Rarely do I get invited on rides I have been itching to do. Over the last few years Pete Rissler has been sharing his research of the Fortymile Desert and the options the California-bound emigrants of the 1800’s faced when making their journey west. With the conveniences of modern travel it is impossible to imagine the despair of these early settlers that led to them abandoning their livestock and worldly possessions to ensure their survival. The historical markers along with traveling in the late summer heat aided our imaginations. And travel by bicycle does make you work for it.
The route we followed started at the crossroads of the California Trail where those who went right followed the Truckee Route and those who went left followed the Carson. Neither choice seem good in August heat, with a young family and all your possessions in a covered wagon being pulled by oxen or mules. From where we stood on the Humboldt Bar both options looked hopeless. There is no green on the horizon, nothing to indicate water or feed for livestock.
First we followed the bar to the cut engineered by the railroad. The Humboldt Bar (Dike) truly is a bazaar feature. As a natural damn of pebbles, clay and sand it stretches from the Trinity Range in the north to the West Humboldt Range in the south. In conjunction with the natural constriction of the valley the bar forms the west boundary of the Humboldt Sink. The cut made by the railway really shows what a feature of the landscape the Humboldt Dike really is.
The next break in the bar is at the Lower Humboldt Drain. This is a historic crossing from the 1800’s still has remains of the bridge and ranch out buildings that were evident on historic maps. Fortunately the drain was dry to the northwest and we could cross and backtrack to the Carson River Route. We cruised along the West Humboldt Range and Mopung Hills to the Humboldt Double Wells.
We crossed US 95 and followed the railroad south. Pete showed me a beehive charcoal oven. It was the first I had seen in person. Continuing south we missed a jog to the west. According to the approximate historic route on the USGS topo we should come across two historical markers along the base of the Hot Springs Mountains. The ability to see our route overlayed on a variety of maps is a great tool with Ride with GPS for making future plans. Now I want to go back to ride east along the West Humboldt Range to the Lovelock Caves, Ocala Indian Caves, and make this correction to our route following the Carson River Route. The USGS map indicates historical markers so that will be a fun treasure hunt. At some point the road got soft enough that we opted for the highway.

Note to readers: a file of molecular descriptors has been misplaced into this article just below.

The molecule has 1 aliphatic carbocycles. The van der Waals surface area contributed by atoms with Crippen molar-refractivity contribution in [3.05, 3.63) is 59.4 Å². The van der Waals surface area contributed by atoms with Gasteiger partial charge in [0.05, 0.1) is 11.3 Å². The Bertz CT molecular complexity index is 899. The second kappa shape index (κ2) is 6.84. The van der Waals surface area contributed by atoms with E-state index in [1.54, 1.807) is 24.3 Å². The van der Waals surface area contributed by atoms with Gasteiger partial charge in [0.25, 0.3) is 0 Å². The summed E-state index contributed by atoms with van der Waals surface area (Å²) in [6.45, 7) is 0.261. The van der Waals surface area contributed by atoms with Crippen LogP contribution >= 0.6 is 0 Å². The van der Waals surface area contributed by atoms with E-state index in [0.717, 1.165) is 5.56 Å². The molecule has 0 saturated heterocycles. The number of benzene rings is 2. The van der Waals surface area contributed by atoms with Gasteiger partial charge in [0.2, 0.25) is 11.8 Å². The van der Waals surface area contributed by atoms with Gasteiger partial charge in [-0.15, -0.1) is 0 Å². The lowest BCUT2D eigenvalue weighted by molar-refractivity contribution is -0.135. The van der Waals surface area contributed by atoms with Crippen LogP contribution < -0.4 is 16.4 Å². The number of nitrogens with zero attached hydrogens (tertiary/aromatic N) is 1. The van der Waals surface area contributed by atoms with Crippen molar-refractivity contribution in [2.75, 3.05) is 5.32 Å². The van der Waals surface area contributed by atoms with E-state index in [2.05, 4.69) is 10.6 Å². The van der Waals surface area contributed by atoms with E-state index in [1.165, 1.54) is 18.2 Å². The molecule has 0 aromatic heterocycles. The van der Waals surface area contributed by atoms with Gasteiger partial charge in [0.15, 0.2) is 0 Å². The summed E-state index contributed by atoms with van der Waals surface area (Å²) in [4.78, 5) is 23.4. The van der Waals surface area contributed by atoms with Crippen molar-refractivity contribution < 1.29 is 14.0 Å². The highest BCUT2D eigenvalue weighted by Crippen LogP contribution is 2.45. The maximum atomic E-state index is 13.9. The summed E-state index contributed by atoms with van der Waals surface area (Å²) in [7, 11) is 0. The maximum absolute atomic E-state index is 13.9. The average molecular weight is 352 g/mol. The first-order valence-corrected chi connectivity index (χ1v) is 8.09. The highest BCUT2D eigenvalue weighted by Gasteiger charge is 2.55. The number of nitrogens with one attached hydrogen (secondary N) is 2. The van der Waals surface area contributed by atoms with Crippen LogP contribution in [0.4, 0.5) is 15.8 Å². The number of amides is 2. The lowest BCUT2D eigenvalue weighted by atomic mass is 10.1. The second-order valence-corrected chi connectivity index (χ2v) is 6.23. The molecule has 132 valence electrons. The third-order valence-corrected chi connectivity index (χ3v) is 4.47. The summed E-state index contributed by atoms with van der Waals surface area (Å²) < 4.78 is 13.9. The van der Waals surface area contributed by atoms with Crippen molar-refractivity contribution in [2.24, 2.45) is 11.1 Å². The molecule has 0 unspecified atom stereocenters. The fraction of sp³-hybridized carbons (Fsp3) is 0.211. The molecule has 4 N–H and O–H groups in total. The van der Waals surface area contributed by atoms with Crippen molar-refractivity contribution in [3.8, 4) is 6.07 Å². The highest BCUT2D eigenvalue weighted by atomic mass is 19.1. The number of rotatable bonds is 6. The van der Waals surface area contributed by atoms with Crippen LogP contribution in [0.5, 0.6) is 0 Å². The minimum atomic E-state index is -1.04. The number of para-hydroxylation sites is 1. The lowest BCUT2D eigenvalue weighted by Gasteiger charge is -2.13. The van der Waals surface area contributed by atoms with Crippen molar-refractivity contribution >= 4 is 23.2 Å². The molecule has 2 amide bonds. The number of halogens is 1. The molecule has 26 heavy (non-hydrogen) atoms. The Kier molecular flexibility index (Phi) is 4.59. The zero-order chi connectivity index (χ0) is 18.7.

We crossed the Humboldt Slough an turned off onto the CRR. Route finding in the desert is no easy task. There are few signs to suggest you are on route. Pete’s route finding was fantastic. There were star shaped crossroads that could lead you nowhere. But there you are. It looks like if navigable we could correct our route and add 8 miles of Emigrant Trail to this project. We passed three more marker/monuments in this section to Upsal Hogback, a prominent geological feature in the otherwise flat desert.
The next feature we skirted was a pond created by the Newlands Reclamation Project under President Teddy Roosevelt, “a utilitarian conservationist who believed our natural resources should be used not wasted,” Truckee-Carson Irrigation District website. I had never heard this term used and I thought, what ever makes you feel better about yourself. The pond covers a short section of the route. But now we were approaching outer-Fallon. Now every couple of minutes we were passing signs for the CRR. We dropped into a neighborhood and started zig-zagging our way to Highway 50.
Our final marker was a real beauty! At Ragtown Crossing is a pair of wagon wheels set in a concrete marker dedicated to the pioneers who crossed the Fortymile desert. Ragtown was not a town at all but a point on the Carson River where the emigrants spread their laundry to dry. Such great imagery! But Pete and I had completed our crossing of the Fortymile Desert. It wasn’t easy. But we will repeat the route to try to include the missed portions. Thanks to the groups who research these emigrant trails and the wide-open public lands we can follow these historic routes as a part of our own explorations.